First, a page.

Musical Space: Psychedelia

Nov 7, 2017

This is the song “Mindflowers” from the 1968 album Behold and See by the band Ultimate Spinach. It’s full of echo-y, distorted guitar, it drones on as though trying to make time stop, and the lyrics, like “take a trip to the center of your mind,” allude to some sort of inner discovery. I’m talking today about Psychedelic music because, even though it is mostly a phenomenon of the 1960’s, our musical space is still experiencing flashbacks.

Psychedelic music is mostly a product of hippy experimentation, and purports to raise the listener’s consciousness. It involves a lot of repetition and trippy, distorted sounds - the more fuzz pedals the better. And there’s often an instrument from India playing along, to appropriate a flavor of Eastern wisdom. Thankfully, most of this stuff has gone the way of the Nehru jacket, but I wonder how much we still use music to put ourselves into different psychic states.

Certainly the throbbing beat and harsh synthesizers of a lot of later electronic dance styles like Acid House and Psytrance try to capitalize on a dervish-like delirium. Ambient and new-age music are likewise designed to hypnotize. It seems every genre follows this thread to a certain extent: new sounds are compelling; they invite the audience to listen. And repetition has the effect of dislocating the meaning of the sounds, allowing one to question the context of what they’re hearing. When it works, the listener is put into a receptive state; new thoughts are allowed to flow and new perspectives are discovered. Ideally, all music should do this - put you on an inner journey. If you don’t mind me saying so, good music is “mind-expanding”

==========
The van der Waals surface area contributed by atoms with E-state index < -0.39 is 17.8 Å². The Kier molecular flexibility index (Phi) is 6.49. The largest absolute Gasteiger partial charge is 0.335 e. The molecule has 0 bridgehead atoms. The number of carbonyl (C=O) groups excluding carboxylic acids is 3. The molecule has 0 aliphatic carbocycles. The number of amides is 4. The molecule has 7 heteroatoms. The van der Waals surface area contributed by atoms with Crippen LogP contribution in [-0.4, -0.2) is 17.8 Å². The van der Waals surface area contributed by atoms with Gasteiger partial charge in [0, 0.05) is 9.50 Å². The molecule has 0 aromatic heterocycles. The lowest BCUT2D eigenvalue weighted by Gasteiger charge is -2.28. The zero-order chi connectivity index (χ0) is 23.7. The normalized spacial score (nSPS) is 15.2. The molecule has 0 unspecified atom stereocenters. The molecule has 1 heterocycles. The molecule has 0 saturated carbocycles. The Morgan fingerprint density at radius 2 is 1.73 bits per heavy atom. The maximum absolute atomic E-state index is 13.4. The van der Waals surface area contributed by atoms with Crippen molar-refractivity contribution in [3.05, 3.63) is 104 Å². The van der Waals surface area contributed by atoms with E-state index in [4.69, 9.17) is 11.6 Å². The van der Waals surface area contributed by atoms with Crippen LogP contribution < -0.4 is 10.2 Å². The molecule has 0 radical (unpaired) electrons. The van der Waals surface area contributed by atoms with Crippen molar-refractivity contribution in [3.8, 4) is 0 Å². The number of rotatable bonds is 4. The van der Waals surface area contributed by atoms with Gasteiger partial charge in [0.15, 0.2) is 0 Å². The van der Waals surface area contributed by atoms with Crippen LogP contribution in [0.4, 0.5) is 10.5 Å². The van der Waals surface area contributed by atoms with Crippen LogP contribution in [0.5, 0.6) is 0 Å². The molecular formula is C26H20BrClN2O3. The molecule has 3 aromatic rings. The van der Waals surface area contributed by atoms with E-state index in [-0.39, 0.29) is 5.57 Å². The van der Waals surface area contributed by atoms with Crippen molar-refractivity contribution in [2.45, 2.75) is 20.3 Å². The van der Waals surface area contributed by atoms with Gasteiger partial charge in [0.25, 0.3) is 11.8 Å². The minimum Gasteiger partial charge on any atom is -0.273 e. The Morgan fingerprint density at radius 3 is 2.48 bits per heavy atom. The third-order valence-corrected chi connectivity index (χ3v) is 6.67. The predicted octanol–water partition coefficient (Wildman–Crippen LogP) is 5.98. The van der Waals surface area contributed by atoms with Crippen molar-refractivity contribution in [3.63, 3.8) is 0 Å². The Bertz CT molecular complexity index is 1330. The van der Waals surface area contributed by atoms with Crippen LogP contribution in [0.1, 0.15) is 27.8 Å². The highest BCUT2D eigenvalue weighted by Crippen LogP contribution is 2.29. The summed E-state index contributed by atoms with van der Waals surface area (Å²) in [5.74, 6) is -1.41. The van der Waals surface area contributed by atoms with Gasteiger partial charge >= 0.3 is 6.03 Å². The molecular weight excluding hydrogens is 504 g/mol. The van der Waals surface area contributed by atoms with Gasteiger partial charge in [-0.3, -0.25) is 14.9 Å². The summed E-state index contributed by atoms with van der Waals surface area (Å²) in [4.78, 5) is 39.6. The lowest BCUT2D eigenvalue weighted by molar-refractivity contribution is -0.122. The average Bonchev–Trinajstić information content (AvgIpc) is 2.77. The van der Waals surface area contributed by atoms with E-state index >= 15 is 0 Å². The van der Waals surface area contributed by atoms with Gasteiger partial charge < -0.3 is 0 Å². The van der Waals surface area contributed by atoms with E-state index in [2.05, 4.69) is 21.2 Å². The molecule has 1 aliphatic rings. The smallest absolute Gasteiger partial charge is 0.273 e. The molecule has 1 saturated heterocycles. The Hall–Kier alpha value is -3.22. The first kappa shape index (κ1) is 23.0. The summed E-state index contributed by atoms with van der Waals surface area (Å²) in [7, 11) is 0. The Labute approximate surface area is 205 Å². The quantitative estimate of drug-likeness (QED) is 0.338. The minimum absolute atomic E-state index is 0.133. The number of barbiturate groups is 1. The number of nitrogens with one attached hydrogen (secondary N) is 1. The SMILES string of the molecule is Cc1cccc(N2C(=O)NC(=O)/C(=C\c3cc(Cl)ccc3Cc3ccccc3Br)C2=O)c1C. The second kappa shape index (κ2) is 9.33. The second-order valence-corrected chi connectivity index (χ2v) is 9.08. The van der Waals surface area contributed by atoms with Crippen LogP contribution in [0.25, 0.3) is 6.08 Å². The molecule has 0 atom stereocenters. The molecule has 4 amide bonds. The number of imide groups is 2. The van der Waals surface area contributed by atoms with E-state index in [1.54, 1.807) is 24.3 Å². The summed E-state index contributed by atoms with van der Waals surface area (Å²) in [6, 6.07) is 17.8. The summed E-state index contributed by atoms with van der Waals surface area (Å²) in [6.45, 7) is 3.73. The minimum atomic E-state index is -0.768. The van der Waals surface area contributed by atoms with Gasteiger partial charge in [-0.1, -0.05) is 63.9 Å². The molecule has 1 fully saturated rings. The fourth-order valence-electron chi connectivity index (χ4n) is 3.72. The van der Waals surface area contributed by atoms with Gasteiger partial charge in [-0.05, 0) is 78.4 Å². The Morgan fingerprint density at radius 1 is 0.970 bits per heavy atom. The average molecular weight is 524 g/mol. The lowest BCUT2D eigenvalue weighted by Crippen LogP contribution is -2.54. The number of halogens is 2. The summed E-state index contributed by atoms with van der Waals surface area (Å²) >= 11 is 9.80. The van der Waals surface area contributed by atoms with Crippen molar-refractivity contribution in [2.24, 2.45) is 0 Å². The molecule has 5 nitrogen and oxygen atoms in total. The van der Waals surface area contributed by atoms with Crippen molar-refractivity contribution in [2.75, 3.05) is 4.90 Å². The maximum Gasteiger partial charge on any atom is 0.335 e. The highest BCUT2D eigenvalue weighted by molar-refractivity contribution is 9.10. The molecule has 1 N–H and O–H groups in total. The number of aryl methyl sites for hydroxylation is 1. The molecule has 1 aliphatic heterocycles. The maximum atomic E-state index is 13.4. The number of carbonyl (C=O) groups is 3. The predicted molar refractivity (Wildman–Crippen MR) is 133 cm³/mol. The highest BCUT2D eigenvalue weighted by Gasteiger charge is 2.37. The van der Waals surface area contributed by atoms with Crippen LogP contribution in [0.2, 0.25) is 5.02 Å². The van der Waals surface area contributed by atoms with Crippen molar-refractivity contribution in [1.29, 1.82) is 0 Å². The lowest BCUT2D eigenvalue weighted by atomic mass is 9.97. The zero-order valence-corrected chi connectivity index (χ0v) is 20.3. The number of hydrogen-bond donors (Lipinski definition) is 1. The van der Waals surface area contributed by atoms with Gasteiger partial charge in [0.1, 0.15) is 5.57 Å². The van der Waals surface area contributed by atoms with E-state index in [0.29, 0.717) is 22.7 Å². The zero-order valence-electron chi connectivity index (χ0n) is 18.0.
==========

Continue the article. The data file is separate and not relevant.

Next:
(Music: Space Captain, “Landing,” In Memory (2016)

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For KMUW, I’m Mark Foley

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Listening list:

The Beatles, “Tomorrow Never Knows,” Revolver (1966)


The quintessential psychedelic song

Soft Machine, “So Boot If At All' The Soft Machine (1968)


Influential psychedelic jazz fusion. Listen on headphones to get the full effect of the drums panning between left and right.

Terry Riley. “A Rainbow in Curved Air” 1969,


Here Riley has the audacity to inject psychedelia into modern classical music

Krautrock:
Can, “Oh Yeah,” Tago Mago (1971)

Newer stuff:

Slowdive, “Souvlaki Space Station,” Souvlaki (1993)


A example of Shoegaze (British Psychedelic rock from the 90’s. Lots of guitar pedals, washes of sound, etc.)

Infected Mushroom, “Psychedelic,”


An example of “psytrance”
Vague nefariousness trying to transcend the inanity of most EDM

King Gizzard and the Wizard Lizard, “Sleep Drifter,” Flying Microtonal Banana (2017)


They had extra frets put on their guitars between the normal ones to get the strange out-of-tune sounds. They’ve put out five albums in the last 12 months.

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